From one to another!
Automated precision manufacturing of titanium workpieces
For the stable production of super-precise titanium welding tools, Herrmann Ultraschall relies on the combination of CNC 5 axis, high-performance machining centers with a robot-aided workpiece magazine and handling system supplied by Hermle.
Knowing how: In the course of 50 years, the intelligent implementation of physical laws has enabled the medium sized company Herrmann Ultraschall to advance to become a leading supplier and global player in the ultrasonic technology sector. In the Karlsbad headquarters alone, around 190 employees develop and produce machines, tools and complete solutions for the welding of thermoplastics or for cutting baked products.
Ultrasonic joining and cutting involves complex processes in which the joint types of the parts to be connected, the behavior of the materials, the shape and the physical vibration behavior of the sonotrodes have a decisive influence on the quality of the finished product. In this respect Herrmann Ultraschall leaves nothing to chance and sets great store by application consultation and know-how - in other words 'quality made in Germany': All components and assemblies are produced either in-house or by selected subcontractors.
Especially the titanium sonotrodes require the absolutely highest degree of attention in respect of design, shaping, construction, programming and manufacturing. Plant manager Andreas Zipper: "For welding, the titanium sonotrode is made to vibrate. This involves the translation of electrical tension into ultrasound vibrations at frequencies between 20 and 35 kHz. The mechanical vibration of the sonotrode (35000 oscillations/sec at 35 kHz) is introduced into the fusion zone of the workpiece where it melts the material on account of molecular and interfacial friction, producing an exact, optically perfect and dense joint."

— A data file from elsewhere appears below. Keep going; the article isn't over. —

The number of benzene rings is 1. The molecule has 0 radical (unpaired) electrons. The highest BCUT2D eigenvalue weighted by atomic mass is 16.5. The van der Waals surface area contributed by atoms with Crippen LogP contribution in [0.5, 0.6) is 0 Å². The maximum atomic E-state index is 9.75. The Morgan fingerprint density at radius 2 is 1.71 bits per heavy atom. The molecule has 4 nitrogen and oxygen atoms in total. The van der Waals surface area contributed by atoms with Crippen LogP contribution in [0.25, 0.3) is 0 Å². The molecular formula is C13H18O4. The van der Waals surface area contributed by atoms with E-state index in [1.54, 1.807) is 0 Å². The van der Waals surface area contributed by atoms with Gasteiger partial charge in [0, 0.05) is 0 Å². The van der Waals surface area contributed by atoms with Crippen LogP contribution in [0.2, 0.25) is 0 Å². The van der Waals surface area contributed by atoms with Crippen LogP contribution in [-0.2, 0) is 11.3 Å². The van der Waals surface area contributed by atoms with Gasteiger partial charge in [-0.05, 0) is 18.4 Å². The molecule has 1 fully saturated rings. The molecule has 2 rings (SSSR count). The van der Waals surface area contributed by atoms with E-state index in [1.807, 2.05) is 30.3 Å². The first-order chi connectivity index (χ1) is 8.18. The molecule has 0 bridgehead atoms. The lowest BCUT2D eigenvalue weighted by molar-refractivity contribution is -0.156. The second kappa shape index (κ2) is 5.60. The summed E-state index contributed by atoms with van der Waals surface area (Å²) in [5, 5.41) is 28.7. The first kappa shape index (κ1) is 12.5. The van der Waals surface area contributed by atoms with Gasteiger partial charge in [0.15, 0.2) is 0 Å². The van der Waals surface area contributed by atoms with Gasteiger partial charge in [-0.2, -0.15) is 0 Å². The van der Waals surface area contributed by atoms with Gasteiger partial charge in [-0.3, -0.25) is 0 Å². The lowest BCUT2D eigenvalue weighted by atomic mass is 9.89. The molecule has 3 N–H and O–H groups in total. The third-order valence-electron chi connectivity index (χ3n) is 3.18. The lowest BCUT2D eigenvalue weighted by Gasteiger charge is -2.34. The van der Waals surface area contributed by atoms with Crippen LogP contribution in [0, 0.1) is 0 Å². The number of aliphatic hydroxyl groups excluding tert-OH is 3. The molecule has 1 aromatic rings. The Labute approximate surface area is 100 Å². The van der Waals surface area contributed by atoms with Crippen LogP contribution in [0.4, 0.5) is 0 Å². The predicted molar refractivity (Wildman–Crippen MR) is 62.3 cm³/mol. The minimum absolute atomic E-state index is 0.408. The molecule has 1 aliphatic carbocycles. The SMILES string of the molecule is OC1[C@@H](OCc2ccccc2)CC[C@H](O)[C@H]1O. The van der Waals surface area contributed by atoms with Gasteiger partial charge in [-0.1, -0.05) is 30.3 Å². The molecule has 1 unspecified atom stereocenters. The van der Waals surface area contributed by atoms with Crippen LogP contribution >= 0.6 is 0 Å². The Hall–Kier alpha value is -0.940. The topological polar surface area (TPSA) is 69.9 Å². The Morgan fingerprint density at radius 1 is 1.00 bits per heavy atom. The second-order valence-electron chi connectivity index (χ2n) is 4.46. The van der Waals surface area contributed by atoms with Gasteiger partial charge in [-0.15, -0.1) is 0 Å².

For reproducibly good welding results, extremely exactly manufactured titanium sonotrodes are essential. The prerequisite for this is a correspondingly high machining quality. For sonotrodes measuring 50 x 50 mm to 50 x 300 mm this means tolerances in the 40 μ range. Even tiny discrepancies have a negative effect on the welding quality. First, the basic shape must be created. This must then be tested in the welding system, possibly put back on the machine and adjusted for as long as is necessary until it is exactly right.
Simple, reliable, Hermle
In earlier days this represented a complex, multi-stage process. Now, Herrmann Ultraschall simply uses the Hermle C 30 U. "We have only been using 5 axis technology completely for a few years as yet," explains Andreas Zipper, "because it wasn't essential for many sonotrodes and we had several examples of partner companies making big promises that were followed by failed demonstrations. But an Open House at Hermle and then test processing of original materials quickly changed our minds: We
bought a C 30 U with NC swiveling rotary table (Ø 280 mm), an additional tool magazine with a total of 157 locations as well as zero-point pallet and workpiece clamping technology adapted to an RS 60 robot system. Hermle provided support for all project phases and the transition was successful. So the sonotrode production was successively transferred to the C 30 U. It fulfills all the requirements in respect of performance, precision, handling and reproducible quality."
Automating the production process
This confidence in the company and its machines led to further investments: two Hermle C 30 Us and an RS 2 robot system. In the course of the installation, the originally purchased C 30 U was upgraded and integrated into the system. This provided Herrmann Ultraschall with a complete manufacturing system from a single supplier. It is in operation round the clock to produce high-quality titanium sonotrodes requiring long processing times (up to 12 hours). Especially during the unmanned night shift and at weekends, work can carry on without interruption.
Typical Hermle reliability
Andreas Zipper comments: "To produce the current quantities of 5000 to 6000 sonotrodes per year using titanium with its problematical machining characteristics, it is most important to be able to rely fully on human and machine performance. With the Hermle hardware we have the capacity and quality prerequisites that we need to be able to cope with these quantities and this complexity reliably and in multi-shift operation. At first the workforce was concerned about job risks, but through information, training and higher qualification we were able to show that precisely in order to keep the jobs, the way forward was in automating the production. And our success proves it: The next investments in Hermle systems are already being planned."